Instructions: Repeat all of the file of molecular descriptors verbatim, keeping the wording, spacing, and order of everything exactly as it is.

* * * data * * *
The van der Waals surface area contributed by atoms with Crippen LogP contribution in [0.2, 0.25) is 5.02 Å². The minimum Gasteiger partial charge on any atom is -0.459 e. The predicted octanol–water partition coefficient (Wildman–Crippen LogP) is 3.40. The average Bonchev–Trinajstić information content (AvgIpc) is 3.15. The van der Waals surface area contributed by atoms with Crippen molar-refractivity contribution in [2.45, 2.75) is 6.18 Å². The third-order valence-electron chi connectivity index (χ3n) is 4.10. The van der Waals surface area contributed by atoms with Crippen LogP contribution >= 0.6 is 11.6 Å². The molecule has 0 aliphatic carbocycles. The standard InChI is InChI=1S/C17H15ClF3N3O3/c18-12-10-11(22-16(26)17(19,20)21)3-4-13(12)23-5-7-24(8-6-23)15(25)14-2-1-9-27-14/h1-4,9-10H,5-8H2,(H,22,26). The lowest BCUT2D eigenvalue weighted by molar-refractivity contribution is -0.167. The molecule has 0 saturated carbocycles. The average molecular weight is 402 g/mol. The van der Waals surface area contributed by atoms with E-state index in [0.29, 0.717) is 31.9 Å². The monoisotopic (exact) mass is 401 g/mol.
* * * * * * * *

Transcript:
The van der Waals surface area contributed by atoms with Crippen LogP contribution in [0.2, 0.25) is 5.02 Å². The minimum Gasteiger partial charge on any atom is -0.459 e. The predicted octanol–water partition coefficient (Wildman–Crippen LogP) is 3.40. The average Bonchev–Trinajstić information content (AvgIpc) is 3.15. The van der Waals surface area contributed by atoms with Crippen molar-refractivity contribution in [2.45, 2.75) is 6.18 Å². The third-order valence-electron chi connectivity index (χ3n) is 4.10. The van der Waals surface area contributed by atoms with Crippen LogP contribution >= 0.6 is 11.6 Å². The molecule has 0 aliphatic carbocycles. The standard InChI is InChI=1S/C17H15ClF3N3O3/c18-12-10-11(22-16(26)17(19,20)21)3-4-13(12)23-5-7-24(8-6-23)15(25)14-2-1-9-27-14/h1-4,9-10H,5-8H2,(H,22,26). The lowest BCUT2D eigenvalue weighted by molar-refractivity contribution is -0.167. The molecule has 0 saturated carbocycles. The average molecular weight is 402 g/mol. The van der Waals surface area contributed by atoms with E-state index in [0.29, 0.717) is 31.9 Å². The monoisotopic (exact) mass is 401 g/mol.